14. Pull up on the rocker shaft and remove from the steering box. It may take a bit of twisting and slight rotation to extract the shaft, but it will come out. The main nut roller will likely be dislodged when you do this so be prepared to capture it before it falls into the lower part of the box. Stuffing some small rags or paper towels will help capture it. If it does fall down into the box, it should be easy to retrieve.
15. With the rocker shaft out of the box, get back underneath the car and pry out the old oil seal. An ordinary screwdriver or purpose built seal extractor both work well.
16. Clean out the cavity. Inspect the bronze bushing in the steering box body for wear or damage. Ensure that the bottom of the bushing is flush with the bottom of the boss. If not carefully tap it back up into place.
17. Hopefully the steering box is clean inside. If not, itís wise to clean it out while the lower seal is out. Inspect the case casting for any cracks. I'll be easiest to see them from inside the box. Look especially closely at the rear of the box where the steering shaft enters.
18. Install the new seal. Hand fit it square into the boss, then squarely tap it into place. The flat end of the 32mm socket works well. Just insert the extension bar backwards in socket and tap the seal into place.
19. Clean and inspect the rocker shaft. There might me some corrosion right around where the lower oil seal contacts the shaft. Clean well and polish with a little metal polish so the surface is as smooth as practical. If itís badly corroded, you may get a leak even with a new seal. A good machine shop can likely fix a corroded shaft either with machining or installing a sleeve. If this is the case, you might need to get another seal with a different inside diameter size.
1. Grease the rocker shaft in the area where it contacts the bushing and lower seal lip. Carefully lower the shaft back into the box body. Line up the steering nut and hole in the upper shaft arm. Grease and replace the main nut roller in the hole in the upper shaft arm.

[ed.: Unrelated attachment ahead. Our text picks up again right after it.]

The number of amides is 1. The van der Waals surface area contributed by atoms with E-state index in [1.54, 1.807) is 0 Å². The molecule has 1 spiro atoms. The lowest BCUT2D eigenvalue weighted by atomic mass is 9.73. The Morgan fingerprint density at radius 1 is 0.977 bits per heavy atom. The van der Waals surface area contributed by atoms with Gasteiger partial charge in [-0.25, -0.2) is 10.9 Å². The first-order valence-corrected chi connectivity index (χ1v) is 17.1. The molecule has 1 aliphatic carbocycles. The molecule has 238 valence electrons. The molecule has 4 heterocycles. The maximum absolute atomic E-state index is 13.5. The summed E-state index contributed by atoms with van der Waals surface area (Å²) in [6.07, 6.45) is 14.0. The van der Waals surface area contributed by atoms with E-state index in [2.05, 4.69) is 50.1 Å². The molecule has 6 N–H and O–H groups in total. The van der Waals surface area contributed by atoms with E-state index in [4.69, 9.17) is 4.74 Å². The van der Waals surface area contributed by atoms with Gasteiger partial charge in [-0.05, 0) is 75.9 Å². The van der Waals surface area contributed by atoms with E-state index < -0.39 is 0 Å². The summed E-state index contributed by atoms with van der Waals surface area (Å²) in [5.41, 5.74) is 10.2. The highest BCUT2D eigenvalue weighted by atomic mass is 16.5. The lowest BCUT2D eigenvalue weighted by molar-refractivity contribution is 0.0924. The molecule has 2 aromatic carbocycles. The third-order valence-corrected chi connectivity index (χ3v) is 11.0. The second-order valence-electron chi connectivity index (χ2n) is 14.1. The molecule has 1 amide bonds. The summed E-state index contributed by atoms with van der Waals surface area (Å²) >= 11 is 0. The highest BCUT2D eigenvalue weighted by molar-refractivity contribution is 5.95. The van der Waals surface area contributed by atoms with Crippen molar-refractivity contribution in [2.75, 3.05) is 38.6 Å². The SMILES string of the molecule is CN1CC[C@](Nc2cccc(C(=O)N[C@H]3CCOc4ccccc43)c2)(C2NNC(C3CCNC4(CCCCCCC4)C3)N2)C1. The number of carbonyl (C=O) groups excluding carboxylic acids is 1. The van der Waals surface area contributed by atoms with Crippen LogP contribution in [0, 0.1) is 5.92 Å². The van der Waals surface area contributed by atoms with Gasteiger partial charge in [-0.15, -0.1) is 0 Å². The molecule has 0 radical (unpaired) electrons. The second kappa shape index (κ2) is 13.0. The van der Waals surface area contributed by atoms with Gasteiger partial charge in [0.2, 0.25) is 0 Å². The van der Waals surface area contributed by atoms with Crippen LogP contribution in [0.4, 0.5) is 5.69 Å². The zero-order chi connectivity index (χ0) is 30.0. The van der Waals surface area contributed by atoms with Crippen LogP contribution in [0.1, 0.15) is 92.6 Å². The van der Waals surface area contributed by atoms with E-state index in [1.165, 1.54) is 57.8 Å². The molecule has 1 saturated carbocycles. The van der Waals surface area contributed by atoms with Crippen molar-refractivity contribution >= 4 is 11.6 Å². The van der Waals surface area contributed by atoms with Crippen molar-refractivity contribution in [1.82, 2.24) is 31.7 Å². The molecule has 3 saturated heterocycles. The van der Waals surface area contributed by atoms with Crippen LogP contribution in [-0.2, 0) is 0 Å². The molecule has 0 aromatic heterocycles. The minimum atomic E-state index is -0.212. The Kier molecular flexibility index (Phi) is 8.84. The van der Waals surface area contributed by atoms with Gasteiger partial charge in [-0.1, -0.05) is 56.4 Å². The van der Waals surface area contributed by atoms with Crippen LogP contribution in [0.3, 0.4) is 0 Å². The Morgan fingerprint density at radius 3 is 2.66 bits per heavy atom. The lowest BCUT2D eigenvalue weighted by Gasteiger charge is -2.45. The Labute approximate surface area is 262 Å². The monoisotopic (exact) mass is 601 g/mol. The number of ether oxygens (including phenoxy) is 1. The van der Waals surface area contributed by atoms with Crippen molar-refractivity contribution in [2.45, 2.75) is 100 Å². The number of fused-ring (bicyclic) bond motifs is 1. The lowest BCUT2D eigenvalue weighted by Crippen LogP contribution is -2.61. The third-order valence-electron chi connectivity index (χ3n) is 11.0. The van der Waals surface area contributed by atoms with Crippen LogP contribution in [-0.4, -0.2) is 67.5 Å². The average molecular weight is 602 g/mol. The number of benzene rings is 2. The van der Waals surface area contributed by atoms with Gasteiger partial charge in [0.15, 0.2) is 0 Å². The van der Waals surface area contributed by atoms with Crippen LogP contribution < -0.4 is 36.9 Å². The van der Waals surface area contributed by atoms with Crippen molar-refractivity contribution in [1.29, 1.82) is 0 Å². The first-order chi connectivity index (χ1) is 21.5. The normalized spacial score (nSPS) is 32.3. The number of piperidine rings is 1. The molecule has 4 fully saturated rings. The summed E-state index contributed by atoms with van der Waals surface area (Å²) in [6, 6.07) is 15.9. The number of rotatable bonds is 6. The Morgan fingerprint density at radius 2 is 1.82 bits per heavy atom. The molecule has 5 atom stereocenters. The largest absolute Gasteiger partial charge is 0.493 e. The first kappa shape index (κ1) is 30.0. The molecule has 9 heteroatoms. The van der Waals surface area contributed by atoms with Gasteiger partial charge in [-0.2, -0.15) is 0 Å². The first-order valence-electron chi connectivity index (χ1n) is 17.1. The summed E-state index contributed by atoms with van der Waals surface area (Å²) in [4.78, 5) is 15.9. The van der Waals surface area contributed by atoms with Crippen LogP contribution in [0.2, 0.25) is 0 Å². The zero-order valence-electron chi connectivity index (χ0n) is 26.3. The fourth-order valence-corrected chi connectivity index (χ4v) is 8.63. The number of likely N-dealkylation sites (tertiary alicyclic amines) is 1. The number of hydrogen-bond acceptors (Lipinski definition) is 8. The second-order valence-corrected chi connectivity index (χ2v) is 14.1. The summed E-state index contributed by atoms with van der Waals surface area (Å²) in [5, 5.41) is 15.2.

2. Turn the steering wheel back to line up the rocker shaft to the original index marks you made in the top of the box. This will put the steering box back in the same position as when you removed the drop arm below.
3. Replace the top cover. Cut a new gasket if necessary. Torque bolts to 16.6 to 18 ft/lbs.
4. Replace the small oval cover along with the shims and the short spring. To start the bolts, you may have to push down on the cover slightly.
5. Refill the steering box with a little 90w GL-5 gear oil and check for leaks at the bottom. If no leaks, refill the box. Replace the filler plug. If your filler plug is missing, get one. Any local auto store should have one that can be made to fit. Do not leave it open or the steering box will become contaminated with dirt and moisture.
6. Back underneath the car, replace the drop arm being careful to line up your previously made index marks. Using some anti-seize compound will make it easier to remove, if necessary, in the future. Reinstall the large castiliated nut. Before torqueing, place a chunk of wood between the drop arm and the left steering stop. This will take the torque of the tightening process instead of transferring it to the steering mechanism. Torque to 90.4 Ė 101.2 ft/lbs. At the same time, line up the holes for the cotter pin. It is necessary to use a new cotter pin unless the old one is in excellent condition. As all steering parts, this is a safety item.
7. Turn steering wheel stop to stop and check for normal operation. Check to ensure that youíre able to turn the wheel so that the steering linkages under the car hit both the right and left steering stops without reaching the internal steering box limits. There should be no need to realign the front end of the car since no steering geometry was changed.
8. As an ancillary item, check the tightness of the steering box to chassis bolts. Also check for any sheetmetal cracks where the steering box attaches to the body.
Last edited by Roadtrip; 03-01-2004 at 08:36 PM.